The origins of the blues are closely related to the religious music of the Afro-American community, the spirituals. The origins of spirituals go back much further than the blues, usually dating back to the middle of the 18th century, when the slaves were Christianized and began to sing and play Christian hymns, in particular those of Isaac Watts, which were very popular.[63] Before the blues gained its formal definition in terms of chord progressions, it was defined as the secular counterpart of the spirituals. It was the low-down music played by the rural Blacks.[64]


        Depending on the religious community a musician belonged to, it was more or less considered as a sin to play this low-down music: blues was the devil's music. Musicians were therefore segregated into two categories: gospel and blues singers, guitar preachers and songsters. However, at the time rural Black music began to get recorded in the 1920s, both categories of musicians used very similar techniques: call-and-response patterns, blue notes, and slide guitars. Gospel music was nevertheless using musical forms that were compatible with Christian hymns and therefore less marked by the blues form than its secular counterpart.[64]
        Blues - Wikipedia, the free encyclopedia
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  • Profile picture of the author Frank Donovan
    Originally Posted by bravo75 View Post

    But why is British and American music so overwhelmingly superior?
    You must mean the American continent or else shame on you for excluding Canada.

    But "superior"? That's a subjective judgement, and purely a matter of taste. And a taste that's been formed, I would suggest, by the culture in which you've grown up.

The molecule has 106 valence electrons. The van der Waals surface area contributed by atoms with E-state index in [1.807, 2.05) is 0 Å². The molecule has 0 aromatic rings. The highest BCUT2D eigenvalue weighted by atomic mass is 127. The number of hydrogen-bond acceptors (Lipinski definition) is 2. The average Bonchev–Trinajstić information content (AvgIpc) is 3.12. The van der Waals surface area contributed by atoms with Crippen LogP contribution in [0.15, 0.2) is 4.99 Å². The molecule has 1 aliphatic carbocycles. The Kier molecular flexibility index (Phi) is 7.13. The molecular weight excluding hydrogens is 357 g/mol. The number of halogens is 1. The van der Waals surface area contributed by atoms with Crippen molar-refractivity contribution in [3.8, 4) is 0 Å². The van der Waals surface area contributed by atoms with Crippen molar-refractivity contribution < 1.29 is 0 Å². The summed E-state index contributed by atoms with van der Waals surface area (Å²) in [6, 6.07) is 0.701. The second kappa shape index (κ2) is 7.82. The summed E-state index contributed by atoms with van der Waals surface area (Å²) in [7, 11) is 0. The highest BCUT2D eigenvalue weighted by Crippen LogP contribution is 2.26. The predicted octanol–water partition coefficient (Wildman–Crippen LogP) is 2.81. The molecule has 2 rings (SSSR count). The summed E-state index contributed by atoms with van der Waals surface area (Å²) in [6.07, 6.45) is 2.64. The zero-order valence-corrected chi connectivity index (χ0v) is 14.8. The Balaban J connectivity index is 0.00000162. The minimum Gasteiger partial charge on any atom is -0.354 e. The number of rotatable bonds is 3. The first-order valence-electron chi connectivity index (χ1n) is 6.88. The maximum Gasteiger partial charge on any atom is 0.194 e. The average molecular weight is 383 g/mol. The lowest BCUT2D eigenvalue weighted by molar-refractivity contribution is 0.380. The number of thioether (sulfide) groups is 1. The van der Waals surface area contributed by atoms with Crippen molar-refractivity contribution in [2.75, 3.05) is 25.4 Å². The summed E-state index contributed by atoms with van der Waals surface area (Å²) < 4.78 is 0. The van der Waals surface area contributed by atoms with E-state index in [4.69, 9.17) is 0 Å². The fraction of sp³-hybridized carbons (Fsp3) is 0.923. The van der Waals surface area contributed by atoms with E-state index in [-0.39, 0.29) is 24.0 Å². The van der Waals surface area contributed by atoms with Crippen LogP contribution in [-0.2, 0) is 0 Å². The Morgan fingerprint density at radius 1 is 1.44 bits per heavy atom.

The artists you've listed were also influenced by others in their culture. Rock and Roll was a western phenomenon. Jazz, an American invention.

    Other cultures have always had their own music and their own superstars. You just wouldn't have heard much of them, growing up in the west.

    We're all products of our time and culture. A century or two ago, our contemporaries might have been claiming all the best music came from Europe or Russia.

    Just be thankful you're alive in this era. Music had never been as culturally important as it was in the last few decades of the 20th century.

    Nor is it ever likely to be so again.


    Frank
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  • Profile picture of the author bluecoyotemedia
    Originally Posted by bravo75 View Post

    Sure, there are a few German bands, Spliff, CAN etc. Dutch bands, Bloef, Doe Maar, Golden Earring etc.

    But why is British and American music so overwhelmingly superior? Is it the language, the culture? Why hasn't China or India got spectacular artists such as Hendrix, Lennon, Paul Weller, Jeff Beck, Jimmy Page, Bob Dylan, Tom Waites, Beefheart, Zappa...? I could go on all day.

    What makes British and American music so great?
    Mate